He took up the issue of slavery after reading a book by the Rev. James Ramsey on the ‘Slave Trade’. He spent his fortune on fighting for the abolition of slavery, and was finally rewarded in 1804 by the passage of his Bill. Three years later, the first Bill for the Abolition of the Slave Trade was passed, although total abolition did not come until many years later.

Top: William Wilberforce. 

Framed prints and text about Mrs Stirling.

The text reads: The author Mrs Stirling lived at Old Battersea House. Amongst other titles, she wrote the Merry Wives of Battersea (1956), a series of stories based on those who had lived in her house or who had visited it.

The house, built in 1699 in the style of Christopher Wren, was said to have been a golden wedding present from Sir Walter St John (grandfather of Henry, Lord Bolingbroke) to his wife Johanna.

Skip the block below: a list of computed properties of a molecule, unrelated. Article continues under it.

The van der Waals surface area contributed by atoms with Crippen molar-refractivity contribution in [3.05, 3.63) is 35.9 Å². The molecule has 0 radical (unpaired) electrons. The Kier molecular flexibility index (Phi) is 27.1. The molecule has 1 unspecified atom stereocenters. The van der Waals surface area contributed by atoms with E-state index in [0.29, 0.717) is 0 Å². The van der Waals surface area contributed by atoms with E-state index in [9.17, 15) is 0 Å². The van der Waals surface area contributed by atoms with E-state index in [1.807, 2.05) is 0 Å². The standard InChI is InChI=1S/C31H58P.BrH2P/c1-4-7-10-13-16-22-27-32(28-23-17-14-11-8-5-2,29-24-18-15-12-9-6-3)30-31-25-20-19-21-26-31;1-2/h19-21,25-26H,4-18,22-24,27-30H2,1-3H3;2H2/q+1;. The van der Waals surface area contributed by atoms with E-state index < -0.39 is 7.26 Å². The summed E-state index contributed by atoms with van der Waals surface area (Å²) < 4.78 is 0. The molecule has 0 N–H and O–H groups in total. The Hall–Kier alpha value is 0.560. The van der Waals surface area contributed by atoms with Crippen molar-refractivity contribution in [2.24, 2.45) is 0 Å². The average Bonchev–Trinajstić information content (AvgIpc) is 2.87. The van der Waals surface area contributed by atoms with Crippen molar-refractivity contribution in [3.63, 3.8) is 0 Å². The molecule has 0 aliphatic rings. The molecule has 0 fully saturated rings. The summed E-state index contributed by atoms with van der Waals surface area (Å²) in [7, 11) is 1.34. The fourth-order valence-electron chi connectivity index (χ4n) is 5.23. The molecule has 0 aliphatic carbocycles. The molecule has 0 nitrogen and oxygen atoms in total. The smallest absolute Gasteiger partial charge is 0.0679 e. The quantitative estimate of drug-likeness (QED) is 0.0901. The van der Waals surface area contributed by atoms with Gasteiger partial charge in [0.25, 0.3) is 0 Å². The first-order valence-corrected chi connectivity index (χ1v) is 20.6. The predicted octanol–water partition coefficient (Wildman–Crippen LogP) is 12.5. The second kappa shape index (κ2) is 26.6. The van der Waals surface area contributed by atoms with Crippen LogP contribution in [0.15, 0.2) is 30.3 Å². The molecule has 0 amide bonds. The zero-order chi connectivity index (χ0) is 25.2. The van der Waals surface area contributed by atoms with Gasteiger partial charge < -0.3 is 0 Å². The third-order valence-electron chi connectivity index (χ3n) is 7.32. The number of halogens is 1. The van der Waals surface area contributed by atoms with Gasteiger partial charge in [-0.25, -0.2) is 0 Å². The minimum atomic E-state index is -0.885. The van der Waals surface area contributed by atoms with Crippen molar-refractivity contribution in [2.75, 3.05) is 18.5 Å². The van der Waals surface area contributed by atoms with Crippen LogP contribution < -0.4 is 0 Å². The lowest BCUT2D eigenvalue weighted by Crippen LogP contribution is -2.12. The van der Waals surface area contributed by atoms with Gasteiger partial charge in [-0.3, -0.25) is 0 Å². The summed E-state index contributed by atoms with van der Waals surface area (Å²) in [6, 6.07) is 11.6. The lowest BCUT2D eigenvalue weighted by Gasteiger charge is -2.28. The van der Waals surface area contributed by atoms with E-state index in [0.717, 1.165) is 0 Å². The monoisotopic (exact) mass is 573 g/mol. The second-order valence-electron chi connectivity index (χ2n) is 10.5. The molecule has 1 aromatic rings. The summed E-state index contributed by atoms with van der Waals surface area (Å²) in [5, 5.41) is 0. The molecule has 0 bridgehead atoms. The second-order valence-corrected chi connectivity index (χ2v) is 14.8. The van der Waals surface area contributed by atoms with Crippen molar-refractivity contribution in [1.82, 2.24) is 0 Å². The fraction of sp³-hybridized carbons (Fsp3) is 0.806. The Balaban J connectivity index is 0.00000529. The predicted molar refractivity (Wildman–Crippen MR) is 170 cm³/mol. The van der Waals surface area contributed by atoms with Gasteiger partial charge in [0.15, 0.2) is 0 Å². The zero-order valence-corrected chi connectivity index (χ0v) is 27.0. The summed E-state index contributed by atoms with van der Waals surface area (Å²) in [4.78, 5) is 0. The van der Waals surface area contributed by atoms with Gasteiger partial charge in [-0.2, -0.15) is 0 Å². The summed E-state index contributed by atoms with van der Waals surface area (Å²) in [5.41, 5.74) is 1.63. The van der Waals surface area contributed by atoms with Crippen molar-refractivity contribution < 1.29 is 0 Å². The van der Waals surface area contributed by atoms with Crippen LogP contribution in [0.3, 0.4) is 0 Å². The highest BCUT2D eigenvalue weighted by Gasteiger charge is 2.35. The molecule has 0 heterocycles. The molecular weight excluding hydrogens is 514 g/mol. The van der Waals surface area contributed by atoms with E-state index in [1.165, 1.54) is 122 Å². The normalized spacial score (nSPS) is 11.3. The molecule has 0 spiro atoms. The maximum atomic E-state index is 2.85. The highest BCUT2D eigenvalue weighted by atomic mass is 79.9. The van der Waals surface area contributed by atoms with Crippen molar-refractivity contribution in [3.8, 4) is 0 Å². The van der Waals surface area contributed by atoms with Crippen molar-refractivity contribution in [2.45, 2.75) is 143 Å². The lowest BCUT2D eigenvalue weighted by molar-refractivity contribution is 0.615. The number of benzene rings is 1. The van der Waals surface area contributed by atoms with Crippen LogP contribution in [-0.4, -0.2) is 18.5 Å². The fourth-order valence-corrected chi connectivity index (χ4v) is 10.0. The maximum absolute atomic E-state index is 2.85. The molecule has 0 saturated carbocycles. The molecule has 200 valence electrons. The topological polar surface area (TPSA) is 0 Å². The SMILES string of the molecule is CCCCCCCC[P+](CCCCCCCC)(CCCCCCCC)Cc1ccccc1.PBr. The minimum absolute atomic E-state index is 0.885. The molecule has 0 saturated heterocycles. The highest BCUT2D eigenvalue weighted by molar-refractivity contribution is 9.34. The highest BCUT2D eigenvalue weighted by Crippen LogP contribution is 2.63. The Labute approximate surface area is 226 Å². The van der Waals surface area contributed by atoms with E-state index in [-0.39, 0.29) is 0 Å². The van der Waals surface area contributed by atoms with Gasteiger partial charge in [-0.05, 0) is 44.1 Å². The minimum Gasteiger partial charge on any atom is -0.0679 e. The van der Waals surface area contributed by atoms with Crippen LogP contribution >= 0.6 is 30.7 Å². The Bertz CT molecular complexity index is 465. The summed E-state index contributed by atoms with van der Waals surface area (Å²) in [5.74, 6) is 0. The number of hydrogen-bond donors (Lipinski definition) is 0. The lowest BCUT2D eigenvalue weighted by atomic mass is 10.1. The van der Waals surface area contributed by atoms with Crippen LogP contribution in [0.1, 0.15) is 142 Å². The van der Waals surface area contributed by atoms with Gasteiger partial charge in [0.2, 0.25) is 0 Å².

In 1930 Battersea Borough Council acquired it, and a year later accepted the offer of Mr and Mrs Stirling to take over the house as life tenants in order to house their collection of paintings and pottery. The paintings were by Mrs Stirling’s sister, Evelyn de Morgan, a noted pre-Raphaelite artist, and the pottery was the work of Evelyn’s husband, William de Morgan. The works were subsequently bequeathed to the public, and the collection became the basis of the de Morgan Foundation. Queen Mary was one of the frequent visitors to the house.

Mrs Stirling, who wrote her first book at the age of sixteen, produced her first novel A Life Awry eleven years later. It became a stage play and was performed at the Prince of Wales Theatre in 1906. After this she turned to historical biographies.